Ukraine crisis poisons Catholic-Orthodox relations
Pope Francis (2nd L) speaks with Metropolitan Hilarion of Volokolamsk (2nd R) during a private audience at the Vatican on November 12, 2013 in this photo released by Osservatore Romano
Francis has called for dialogue in Ukraine -- as he does for conflicts around the world -- but the Vatican has kept a distance and did not take a position on Russia's annexation of Crimea in March or subsequent hostilities in the east of the country.
The pope was faced with an impossible task, with the Russian Orthodox Church regularly accusing Ukrainian Greek Catholics allied with the Vatican of supporting far-right nationalists and sabotaging Rome-Moscow relations.
Metropolitan Hilarion, who acts as the Russian Orthodox Church's foreign minister, accused the Greek Catholic hierarchy in June of playing a "very destructive role".
Hilarion accused Greek Catholics and the independent Ukrainian Orthodox Church of trying to "divide" the Russian Orthodox Church, adding ominously: "This harks back to a time when Catholic and Orthodox considered themselves adversaries."
- 'Lies and bad faith' -
The Russian Orthodox faith remains the largest church in Ukraine, followed by the Ukrainian Orthodox Church led by Patriarch Filaret in Kiev, which was created in 1992 following the collapse of the Soviet Union.
Greek Catholics, who are concentrated in more anti-Russian western Ukraine, have the third largest number of believers.
Many of them are angry about what they feel has been a lack of support from the Vatican and excessive deference towards Russian President Vladimir Putin.
Even as the conflict has degenerated, the Vatican has made important overtures to Moscow including an invitation from Pope Francis to Russian Orthodox Patriarch Kirill to hold the first ever meeting between a Catholic and a Russian Orthodox leader.
But the conflict in Ukraine has made the prospect of the meeting remote.
"At the beginning of February, the possibility of a meeting seemed to be plausible. The Ukraine crisis has made it impossible," Yves Hamant, a French expert on Russia and Orthodoxy, told AFP.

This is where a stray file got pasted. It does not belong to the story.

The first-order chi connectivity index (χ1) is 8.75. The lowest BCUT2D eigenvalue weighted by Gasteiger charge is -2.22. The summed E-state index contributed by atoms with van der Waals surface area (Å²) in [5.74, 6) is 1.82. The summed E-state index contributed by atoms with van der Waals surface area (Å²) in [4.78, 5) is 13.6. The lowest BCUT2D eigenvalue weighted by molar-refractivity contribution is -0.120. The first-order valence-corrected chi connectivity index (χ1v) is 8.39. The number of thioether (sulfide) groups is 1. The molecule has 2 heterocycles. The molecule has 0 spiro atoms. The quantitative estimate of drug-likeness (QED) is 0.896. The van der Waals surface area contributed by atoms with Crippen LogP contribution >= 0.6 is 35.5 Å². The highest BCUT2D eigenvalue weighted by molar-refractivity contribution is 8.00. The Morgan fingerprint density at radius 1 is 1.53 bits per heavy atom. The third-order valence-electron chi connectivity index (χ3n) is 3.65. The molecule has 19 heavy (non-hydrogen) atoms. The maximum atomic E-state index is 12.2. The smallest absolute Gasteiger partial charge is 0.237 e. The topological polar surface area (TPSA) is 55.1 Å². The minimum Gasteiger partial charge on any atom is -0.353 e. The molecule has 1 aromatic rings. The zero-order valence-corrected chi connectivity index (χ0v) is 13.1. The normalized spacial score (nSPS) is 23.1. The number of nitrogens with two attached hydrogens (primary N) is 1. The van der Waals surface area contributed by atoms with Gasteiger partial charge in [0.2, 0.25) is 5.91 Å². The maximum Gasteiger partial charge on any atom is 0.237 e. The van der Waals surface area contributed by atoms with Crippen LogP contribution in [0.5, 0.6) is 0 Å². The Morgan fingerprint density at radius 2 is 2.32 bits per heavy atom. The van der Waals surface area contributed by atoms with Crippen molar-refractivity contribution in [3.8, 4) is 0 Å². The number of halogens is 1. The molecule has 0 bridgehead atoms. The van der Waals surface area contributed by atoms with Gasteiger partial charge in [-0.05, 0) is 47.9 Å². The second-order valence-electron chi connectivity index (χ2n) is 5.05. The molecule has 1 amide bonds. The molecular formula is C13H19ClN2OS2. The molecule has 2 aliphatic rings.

"Kirill saw himself as a bit of a pope of the Orthodox world. He found in (former pope) Benedict XVI an ideal partner for a strategic alliance against secularism," he said.
"For him, the loss of Ukraine is a tragedy," he said.
"It is a loss of status in Orthodoxy, the myth of a Russian world bringing together the Orthodox communities from Russia, Ukraine and Belarus," he said.
Catholic leaders meanwhile have voiced their frustration in the face of Russian criticism.
"It is not true that the Greek Catholic Church is responsible for the suffering of the Ukrainian people," a Catholic prelate in Rome told AFP on condition of anonymity.
"We can't do anything against lies and bad faith," he said.
Many Ukrainians of all denominations, including some affiliated with the Russian Orthodox Church, supported the Maidan protests in Kiev that eventually ousted Ukraine's pro-Moscow president Viktor Yanukovych in February.
Russia's Profil magazine cited religious experts in Kiev as saying that two-thirds of Russian Orthodox clergy in Ukraine would support the current Ukrainian government, while around a third back Russia.
In Moscow meanwhile, the ties between the Russian state and a 130-million strong Orthodox church are stronger than ever.
In the Ukraine crisis, Kirill "cannot play the role of referee because he is too linked to Moscow", Hamant said.
But there are signs too that the Russian Orthodox are playing a more constructive role, with their chief clergyman in Ukraine -- interim metropolitan Onufriy calling on Friday for pro-Russian rebels to lay down arms.
The pick of a new permanent metropolitan for Ukraine could prove instrumental to peace and reconciliation efforts -- both in Ukraine and between the Vatican and Russian Orthodoxy.